The Southern League All-Star Game was an annual midsummer game between two teams of the league's players, one made up of All-Stars from North Division teams and the other from South Division teams. First held in 1964, the event predominantly consisted of a single team of the league's All-Stars versus a Major League Baseball team through 1998. The division versus division format was used continuously from 1999 to 2019. No game was held from 1991 to 1995 as the Southern League and the other two Double-A leagues, the Eastern League and Texas League, participated in the Double-A All-Star Game instead.
League members Dixie Association Other active league Other Defunct League
A "^" indicates that team's article redirects to an article of an active team formerly of the Southern League
- Asheville Orioles
- Asheville Tourists^
- Biloxi Shuckers
- Birmingham A's
- Birmingham Barons
- Carolina Mudcats^
- Charlotte Hornets
- Charlotte Knights^
- Charlotte O's
- Chattanooga Lookouts
- Columbus Astros
- Columbus Confederate Yankees
- Columbus Mudcats
- Columbus White Sox
- Evansville White Sox
- Greenville Braves
- Huntsville Stars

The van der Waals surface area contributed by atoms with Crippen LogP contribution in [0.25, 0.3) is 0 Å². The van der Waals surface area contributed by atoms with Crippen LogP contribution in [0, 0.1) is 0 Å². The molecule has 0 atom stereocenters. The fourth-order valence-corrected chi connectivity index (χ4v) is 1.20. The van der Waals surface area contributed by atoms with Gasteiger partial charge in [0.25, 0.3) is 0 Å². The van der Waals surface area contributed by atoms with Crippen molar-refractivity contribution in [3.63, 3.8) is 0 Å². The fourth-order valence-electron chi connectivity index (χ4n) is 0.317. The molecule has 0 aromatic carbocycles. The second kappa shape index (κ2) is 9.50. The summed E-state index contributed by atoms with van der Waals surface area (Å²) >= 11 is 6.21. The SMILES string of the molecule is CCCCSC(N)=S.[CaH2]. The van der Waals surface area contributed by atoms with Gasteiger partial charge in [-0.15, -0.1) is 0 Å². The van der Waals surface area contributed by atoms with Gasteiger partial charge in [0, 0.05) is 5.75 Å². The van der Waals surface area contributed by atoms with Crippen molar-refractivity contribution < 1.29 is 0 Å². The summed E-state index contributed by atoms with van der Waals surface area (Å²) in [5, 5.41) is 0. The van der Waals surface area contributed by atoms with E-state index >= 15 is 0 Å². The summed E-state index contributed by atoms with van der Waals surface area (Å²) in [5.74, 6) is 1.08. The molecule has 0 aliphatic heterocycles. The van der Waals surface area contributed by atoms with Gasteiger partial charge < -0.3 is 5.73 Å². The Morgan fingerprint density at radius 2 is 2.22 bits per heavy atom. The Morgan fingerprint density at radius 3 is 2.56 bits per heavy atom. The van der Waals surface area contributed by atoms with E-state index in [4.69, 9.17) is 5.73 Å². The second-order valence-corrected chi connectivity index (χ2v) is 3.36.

- Jackson Generals
- Jacksonville Expos
- Jacksonville Jumbo Shrimp^
- Jacksonville Suns
- Knoxville Blue Jays
- Knoxville Smokies
- Knoxville Sox
- Lynchburg White Sox
- Macon Peaches
- Memphis Chicks
- Mississippi Braves
- Mobile A's
- Mobile BayBears
- Mobile White Sox
- Montgomery Biscuits
- Montgomery Rebels
- Nashville Sounds^
- Nashville Xpress
- Orlando Cubs
- Orlando Rays
- Orlando Sun Rays
- Orlando Twins
- Pensacola Blue Wahoos
- Port City Roosters
- Rocket City Trash Pandas
- Savannah Braves
- Savannah Indians
- Savannah Senators
- Tennessee Smokies
- West Tenn Diamond Jaxx
League champions have been determined by different means since the Southern League's formation in 1964. Through 1970, champions were the regular-season pennant winners—the team with the best win–loss record at the conclusion of the regular season. The 1971 title was decided in a postseason series between the two teams with the best records. From 1972 to 1975, the winners of each of two divisions competed in a series to determine champions. The league operated using a split season format from 1976 to 2020. Under this format, the winners of each half within each division played for the division championship, and the division winners met to play for the SL title. The 2021 winner was crowned via a series between the two teams with the best full-season records. The 2022 championship will be decided through the same split-season divisional format used for most of the league's existence.
The SL recognizes outstanding players and team personnel annually near the end of each season.
The Most Valuable Player Award is given to honor the best player in the league.
Pitcher of the Year Award
The Pitcher of the Year Award, originally known as the Most Outstanding Pitcher Award, serves to recognize the league's best pitcher.
Manager of the Year Award
The Manager of the Year Award is given to the league's top manager.